Following what his lawyer says are instructions from his former boss, Trump, Meadows now claims “executive privilege” covers all the communications, even those with private citizens, regarding the election.

The panel’s report to the House drolly notes that not only has Democratic President Joe Biden’s administration said executive privilege does not cover either former officials or private citizens—such as Trump lawyer Rudy Giuliani and Trump confidante Steve Bannon—but that Trump himself has never, to the committee, formally claimed privilege.

“Meadows is uniquely situated to provide critical information about the events of January 6, 2021, as well as efforts taken by public officials and private individuals to spread the message of widespread fraud in the November 2020 election and to delay or prevent the peaceful transfer of power,” the panel said in introducing its 51-page report to lawmakers several days before the vote.

Other key findings so far, from Meadows’s documents and e-mails, include:

  • Trump held a conference call with 300 state and federal officials on January 2nd, four days before the insurrection, to discuss how to overturn Electoral College results certifying Biden as the 2020 winner in key states. The states were unnamed. Meadows was on the call.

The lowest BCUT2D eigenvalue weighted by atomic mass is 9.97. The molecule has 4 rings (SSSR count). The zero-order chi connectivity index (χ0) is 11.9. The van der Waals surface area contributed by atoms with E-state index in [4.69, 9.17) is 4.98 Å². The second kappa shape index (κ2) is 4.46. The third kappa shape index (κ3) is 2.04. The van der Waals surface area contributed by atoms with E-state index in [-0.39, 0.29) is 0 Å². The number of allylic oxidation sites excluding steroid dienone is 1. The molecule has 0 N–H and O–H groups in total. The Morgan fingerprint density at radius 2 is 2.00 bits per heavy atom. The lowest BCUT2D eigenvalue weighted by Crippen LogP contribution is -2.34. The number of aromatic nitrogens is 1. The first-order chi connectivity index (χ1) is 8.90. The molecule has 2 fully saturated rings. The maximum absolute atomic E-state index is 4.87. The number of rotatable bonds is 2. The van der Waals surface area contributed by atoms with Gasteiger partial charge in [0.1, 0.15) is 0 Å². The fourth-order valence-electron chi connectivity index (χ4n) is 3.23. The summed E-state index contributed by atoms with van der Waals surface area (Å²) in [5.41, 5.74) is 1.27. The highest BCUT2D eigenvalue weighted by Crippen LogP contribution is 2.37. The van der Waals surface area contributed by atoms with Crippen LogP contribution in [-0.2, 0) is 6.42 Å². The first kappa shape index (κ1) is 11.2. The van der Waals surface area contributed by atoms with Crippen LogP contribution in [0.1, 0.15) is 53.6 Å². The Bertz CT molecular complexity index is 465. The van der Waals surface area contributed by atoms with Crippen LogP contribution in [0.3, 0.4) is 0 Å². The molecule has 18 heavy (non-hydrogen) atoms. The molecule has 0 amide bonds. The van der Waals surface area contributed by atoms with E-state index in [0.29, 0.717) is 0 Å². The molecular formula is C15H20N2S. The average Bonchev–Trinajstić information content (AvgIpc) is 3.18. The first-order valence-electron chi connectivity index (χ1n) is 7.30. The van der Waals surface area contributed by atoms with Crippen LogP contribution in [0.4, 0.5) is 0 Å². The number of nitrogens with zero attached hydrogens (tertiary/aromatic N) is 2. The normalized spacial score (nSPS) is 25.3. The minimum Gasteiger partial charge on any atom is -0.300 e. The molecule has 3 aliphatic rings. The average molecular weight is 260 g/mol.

• Meadows knew the insurrection was coming. He talked with at least one organizer of it beforehand, who called him and said “‘[t]hings have gotten crazy and I desperately need some direction. Please.’’
  • Meadows traveled to Georgia, a key swing state, before Trump’s infamous phone call to its GOP Secretary of State, Brad Raffensberger, about the election. In the call, Trump demanded Raffensberger find enough votes—about 12,000—to produce a one-vote Trump win. Before that, Meadows went to Georgia “to inspect a county audit” there, the documents show.

The committee did not identify the county, but Georgia Republicans, hewing to Trump’s “stolen election” mantra, repeatedly raised lies about “fraud” in Fulton and DeKalb Counties, the two counties that share Atlanta and its large Black population.

“In the call” with Raffensberger, which Meadows and a Trump campaign attorney joined, “Trump pressed his unsupported claims of widespread election fraud, including claims related to deceased people voting, forged signatures, out-of-state voters, shredded ballots, triple-counted ballots, Dominion voting machines, and suitcase ballots, before telling the Secretary of State he wanted to find enough votes to ensure his victory.